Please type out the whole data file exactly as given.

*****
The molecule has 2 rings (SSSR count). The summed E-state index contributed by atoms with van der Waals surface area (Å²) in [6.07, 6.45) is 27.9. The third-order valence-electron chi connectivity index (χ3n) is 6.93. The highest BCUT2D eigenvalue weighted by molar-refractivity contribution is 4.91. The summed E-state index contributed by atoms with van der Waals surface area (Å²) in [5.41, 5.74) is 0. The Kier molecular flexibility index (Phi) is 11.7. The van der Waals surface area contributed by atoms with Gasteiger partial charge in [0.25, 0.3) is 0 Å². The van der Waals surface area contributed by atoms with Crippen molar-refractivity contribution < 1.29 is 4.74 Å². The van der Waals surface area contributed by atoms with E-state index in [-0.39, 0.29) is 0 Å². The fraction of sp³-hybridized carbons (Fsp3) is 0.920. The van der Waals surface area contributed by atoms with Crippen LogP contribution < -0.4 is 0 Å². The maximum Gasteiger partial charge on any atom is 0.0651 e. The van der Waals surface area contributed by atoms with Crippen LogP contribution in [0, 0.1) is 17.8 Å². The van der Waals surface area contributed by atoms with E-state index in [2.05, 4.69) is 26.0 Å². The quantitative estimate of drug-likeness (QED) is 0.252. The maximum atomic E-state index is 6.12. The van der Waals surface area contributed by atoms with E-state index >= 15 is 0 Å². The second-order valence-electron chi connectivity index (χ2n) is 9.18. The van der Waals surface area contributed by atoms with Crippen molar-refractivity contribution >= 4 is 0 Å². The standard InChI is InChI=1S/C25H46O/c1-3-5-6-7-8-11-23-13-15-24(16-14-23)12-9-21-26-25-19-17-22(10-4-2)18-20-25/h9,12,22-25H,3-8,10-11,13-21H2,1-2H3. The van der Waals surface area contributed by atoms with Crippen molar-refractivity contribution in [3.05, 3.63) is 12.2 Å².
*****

The molecule has 2 rings (SSSR count). The summed E-state index contributed by atoms with van der Waals surface area (Å²) in [6.07, 6.45) is 27.9. The third-order valence-electron chi connectivity index (χ3n) is 6.93. The highest BCUT2D eigenvalue weighted by molar-refractivity contribution is 4.91. The summed E-state index contributed by atoms with van der Waals surface area (Å²) in [5.41, 5.74) is 0. The Kier molecular flexibility index (Phi) is 11.7. The van der Waals surface area contributed by atoms with Gasteiger partial charge in [0.25, 0.3) is 0 Å². The van der Waals surface area contributed by atoms with Crippen molar-refractivity contribution < 1.29 is 4.74 Å². The van der Waals surface area contributed by atoms with E-state index in [-0.39, 0.29) is 0 Å². The fraction of sp³-hybridized carbons (Fsp3) is 0.920. The van der Waals surface area contributed by atoms with Crippen LogP contribution < -0.4 is 0 Å². The maximum Gasteiger partial charge on any atom is 0.0651 e. The van der Waals surface area contributed by atoms with Crippen LogP contribution in [0, 0.1) is 17.8 Å². The van der Waals surface area contributed by atoms with E-state index in [2.05, 4.69) is 26.0 Å². The quantitative estimate of drug-likeness (QED) is 0.252. The maximum atomic E-state index is 6.12. The van der Waals surface area contributed by atoms with E-state index >= 15 is 0 Å². The second-order valence-electron chi connectivity index (χ2n) is 9.18. The van der Waals surface area contributed by atoms with Crippen molar-refractivity contribution >= 4 is 0 Å². The standard InChI is InChI=1S/C25H46O/c1-3-5-6-7-8-11-23-13-15-24(16-14-23)12-9-21-26-25-19-17-22(10-4-2)18-20-25/h9,12,22-25H,3-8,10-11,13-21H2,1-2H3. The van der Waals surface area contributed by atoms with Crippen molar-refractivity contribution in [3.05, 3.63) is 12.2 Å².